Brown University was shaped by all of these developments, and members of the campus community, including students, vigorously debated their meaning and significance. We are not the first members of the Brown community to confront our University’s historical complicity in slavery and the slave trade or to debate our own responsibilities in light of it.

History Brown University Family Clock of Admiral Esek Hopkins in Justice

Let us begin with a clock. In 2003, Brown University President Ruth J. Simmons appointed a Steering Committee on Slavery and Justice to investigate and issue a public report on the University’s historical relationship to slavery and the transatlantic slave trade. Since that time, the committee, which includes faculty, students, and administrators, has met periodically in an office on the second floor of University Hall, the oldest building on the Brown campus. In the corner of the office stands an antique clock. A silver plaque on the cabinet identifies it as “The Family Clock of Admiral Esek Hopkins.” Built in the 1750s by a local craftsman, Samuel Rockwell, the clock was donated to Brown in the 1850s by Hopkins’s granddaughter. Such artifacts and heirlooms abound on the campus, and it took several months for committee members to notice the clock or to recognize its significance.


Though less celebrated than his older brother Stephen, a colonial governor and signer of the Declaration of Independence, Esek Hopkins is a well-known figure in Rhode Island history. A Providence ship captain, he served as the first commander-in-chief of the United States Navy during the American Revolution. After the war, he was elected to the state legislature. Like his brother, he was a strong supporter of Brown, then known as the College of Rhode Island, serving as a member of the Board of Trustees from 1782 to 1802. His memory is enshrined today in several public sites in Providence, including the Esek Hopkins Middle School, Esek Hopkins Park (which includes a statue of him in naval uniform), and Admiral Street, where his old house still stands.

There is another aspect of Esek Hopkins’s story, unmentioned on any of the existing memorials. In 1764, the year that the College of Rhode Island was founded, Hopkins sailed to West Africa in command of a slave ship, a one-hundred-ton brigantine called the Sally. The Sally was owned by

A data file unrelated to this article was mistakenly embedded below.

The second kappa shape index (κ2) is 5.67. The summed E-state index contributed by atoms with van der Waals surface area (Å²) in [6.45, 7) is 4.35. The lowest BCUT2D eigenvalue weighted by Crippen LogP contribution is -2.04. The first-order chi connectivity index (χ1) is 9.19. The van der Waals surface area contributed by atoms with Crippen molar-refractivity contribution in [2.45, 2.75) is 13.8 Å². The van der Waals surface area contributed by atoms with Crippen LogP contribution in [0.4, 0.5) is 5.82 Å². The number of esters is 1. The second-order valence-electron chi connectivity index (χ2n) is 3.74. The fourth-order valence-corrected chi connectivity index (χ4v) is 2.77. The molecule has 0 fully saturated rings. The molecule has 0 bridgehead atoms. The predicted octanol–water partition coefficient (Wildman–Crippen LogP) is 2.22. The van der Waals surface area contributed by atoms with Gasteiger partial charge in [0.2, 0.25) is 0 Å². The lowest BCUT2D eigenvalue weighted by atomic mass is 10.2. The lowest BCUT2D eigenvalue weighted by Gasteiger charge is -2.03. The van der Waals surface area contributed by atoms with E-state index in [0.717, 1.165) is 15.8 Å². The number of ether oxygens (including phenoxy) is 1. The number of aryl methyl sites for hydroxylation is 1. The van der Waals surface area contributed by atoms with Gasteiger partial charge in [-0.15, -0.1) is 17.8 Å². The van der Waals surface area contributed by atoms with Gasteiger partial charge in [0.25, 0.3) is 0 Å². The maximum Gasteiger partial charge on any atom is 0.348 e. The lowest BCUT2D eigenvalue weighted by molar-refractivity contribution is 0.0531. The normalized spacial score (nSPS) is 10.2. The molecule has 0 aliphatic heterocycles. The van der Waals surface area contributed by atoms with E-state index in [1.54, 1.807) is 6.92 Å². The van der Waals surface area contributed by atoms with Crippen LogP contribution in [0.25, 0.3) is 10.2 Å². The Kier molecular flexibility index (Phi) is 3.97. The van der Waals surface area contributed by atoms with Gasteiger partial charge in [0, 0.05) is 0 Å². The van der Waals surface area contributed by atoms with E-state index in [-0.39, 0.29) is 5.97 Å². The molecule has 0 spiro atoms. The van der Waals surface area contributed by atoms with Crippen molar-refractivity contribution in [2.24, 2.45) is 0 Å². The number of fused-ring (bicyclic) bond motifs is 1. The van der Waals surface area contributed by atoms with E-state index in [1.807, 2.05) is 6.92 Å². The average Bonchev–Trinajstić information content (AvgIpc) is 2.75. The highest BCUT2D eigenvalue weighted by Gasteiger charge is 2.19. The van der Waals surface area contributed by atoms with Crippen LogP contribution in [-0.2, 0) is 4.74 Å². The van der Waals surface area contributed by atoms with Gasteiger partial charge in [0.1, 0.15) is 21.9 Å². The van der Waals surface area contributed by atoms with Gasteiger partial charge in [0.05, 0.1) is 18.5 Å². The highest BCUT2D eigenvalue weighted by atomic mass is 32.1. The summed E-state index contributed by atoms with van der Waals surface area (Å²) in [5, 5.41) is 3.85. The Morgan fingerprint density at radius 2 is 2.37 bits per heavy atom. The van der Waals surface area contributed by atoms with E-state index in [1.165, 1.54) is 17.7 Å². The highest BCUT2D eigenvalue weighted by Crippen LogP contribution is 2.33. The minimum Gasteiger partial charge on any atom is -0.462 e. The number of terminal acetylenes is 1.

Nicholas Brown and Company, a partnership of four brothers, Nicholas, John, Joseph, and Moses Brown. Prominent Providence merchants, the Browns were also important benefactors of the college, playing a leading role in relocating the school from its original home in Warren, Rhode Island, to its current location in Providence. (In 1804, the College of Rhode Island changed its name to Brown University, in recognition of a gift from Nicholas’s son, Nicholas Jr.) There was nothing unusual about a slave ship departing from Rhode Island. Rhode Islanders dominated the North American share of the African slave trade, mounting over a thousand slaving voyages in the century before the abolition of the trade in 1807 (and scores more illegal voyages thereafter).


The Sally’s voyage was deadlier than most. At least 109 of the196 Africans that Hopkins purchased on behalf of the Browns perished, some in a failed insurrection, the balance through disease, suicide, and starvation. The records of the venture, from the fitting out of the ship in August 1764 to the sale of surviving captives on the West Indian island of Antigua fifteen months later, are housed in a library on the Brown campus, though few have troubled to look at them, at least until recently.


We shall return to the voyage of the Sally, an episode of considerable significance in the lives of the Brown brothers, three of whom seem never again to have invested directly in transatlantic slaving voyages. But let us return first to the clock. What should the University do with it, now that we know more about its origins? Is it appropriate to display it? Should we remove the plaque honoring Esek Hopkins? Attach another plaque? We are obviously speaking metaphorically here, but the underlying questions could not be more direct. How are we, as members of the Brown community, as Rhode Islanders, and as citizens and residents of the United States, to make sense of our complex history? How do we reconcile those elements of our past that are gracious and honorable with those that provoke grief and horror? What responsibilities, if any, rest upon us in the present as inheritors of this mixed legacy? The Brown University Steering Committee on Slavery and Justice represents one institution’s confrontation with these questions.

Saturday, December 17, 2011